Whose Common is it, really?

The Olympic Delivery Authority/London Organising Committee of the Olympic and Paralympic Games (ODA/LOCOG) expected Greenwich Council to grant planning permission for Circus Field to be used for the purposes of the Olympics, even though no details of the proposed use have been included in the public consultation documents.

To this end, LOCOG wanted to be able to enclose parts of the grounds for the equestrian events there. However, for this they needed permission from a Regional Development Authority. This little legal mechanism is to avoid national authorities from riding roughshod over smaller, regional areas.

To get around such sticky planning issues, the London Olympic Games and Paralympic Games Act 2006, was drafted to include, among the purposes of a Regional Development Authority (s.36(1)), the task of preparing for the Olympic Games. However, by virtue of s.36(2), the may only prepare directly “at the request of the Olympic Delivery Authority.” Therefore the responsibility of the Regional Development Authority (specifically now the London Development Agency) is acting at the request of the ODA, in this instance, in acquiring a short lease of Circus Field from the Crown Estates owner of this part of the registered common. Part of the Olympics Act (Section 36 paragraph 3(c)) also stated that “no enactment regulating the use of commons, open spaces or allotments shall prevent or restrict the use of the land for construction, other works or any other purpose (but this paragraph does not disapply a requirement for planning permission)”.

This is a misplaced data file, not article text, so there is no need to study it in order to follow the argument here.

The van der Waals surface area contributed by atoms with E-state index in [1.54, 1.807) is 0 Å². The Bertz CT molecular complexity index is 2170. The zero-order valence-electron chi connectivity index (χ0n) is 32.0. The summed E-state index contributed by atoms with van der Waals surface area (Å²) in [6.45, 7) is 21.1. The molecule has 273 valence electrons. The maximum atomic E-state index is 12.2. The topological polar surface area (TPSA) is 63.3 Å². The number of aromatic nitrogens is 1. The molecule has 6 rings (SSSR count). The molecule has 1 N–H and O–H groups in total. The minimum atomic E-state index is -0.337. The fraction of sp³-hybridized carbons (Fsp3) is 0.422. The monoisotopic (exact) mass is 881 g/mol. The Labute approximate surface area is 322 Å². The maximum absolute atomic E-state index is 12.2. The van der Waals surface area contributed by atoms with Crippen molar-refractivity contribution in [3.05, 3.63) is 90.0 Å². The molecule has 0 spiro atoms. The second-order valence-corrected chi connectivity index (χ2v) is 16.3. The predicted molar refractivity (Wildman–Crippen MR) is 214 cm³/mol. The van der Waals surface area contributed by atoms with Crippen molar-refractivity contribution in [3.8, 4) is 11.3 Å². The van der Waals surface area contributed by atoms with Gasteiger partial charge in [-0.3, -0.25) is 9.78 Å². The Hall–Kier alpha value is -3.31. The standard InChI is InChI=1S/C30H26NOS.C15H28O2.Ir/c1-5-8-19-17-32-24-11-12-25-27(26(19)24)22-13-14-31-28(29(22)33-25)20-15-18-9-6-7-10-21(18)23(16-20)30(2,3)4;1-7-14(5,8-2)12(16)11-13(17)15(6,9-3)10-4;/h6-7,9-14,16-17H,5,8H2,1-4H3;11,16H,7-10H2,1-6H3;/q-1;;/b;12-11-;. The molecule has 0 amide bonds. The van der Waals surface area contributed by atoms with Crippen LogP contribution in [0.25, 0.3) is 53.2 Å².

All of this means is that the ODA can directly order the Regional Development Authority to apply for permission to build on whatever common they so desire.

However, as Mrs. Mawhood, who works independently and on behalf of NOGOE 2012, has pointed out, Circus Field is not a “registered common”, it is Metropolitan Common Land. This places it in the remit of the Metropolitan Commons Supplemental Act 1871, which creates its own restrictions: “The Commissioners shall not entertain an application for the enclosure of a metropolitan common, or any part thereof” (Section 5) This does suggest that a separate act of parliament is required to enclose a Metropolitan Common…

Nothing will stop LOCOG though! They have have now signed a tenancy of 12 months granted by the Crown Estate to the ODA by virtue of new legislation. This agreement overrides the need for any permission (apart from planning) from Greenwich.

This only lends yet more credibility to the accusation that the Olympics is not a project which listens to opposition, especially on planning grounds, where the rules are simply rewritten to suit the project’s needs.

 

Click London Olympics for more blogs
See our Olympics project pages for more information and videos.
Or visit PlanA our general blog on urbanism, planning and architecture.

 

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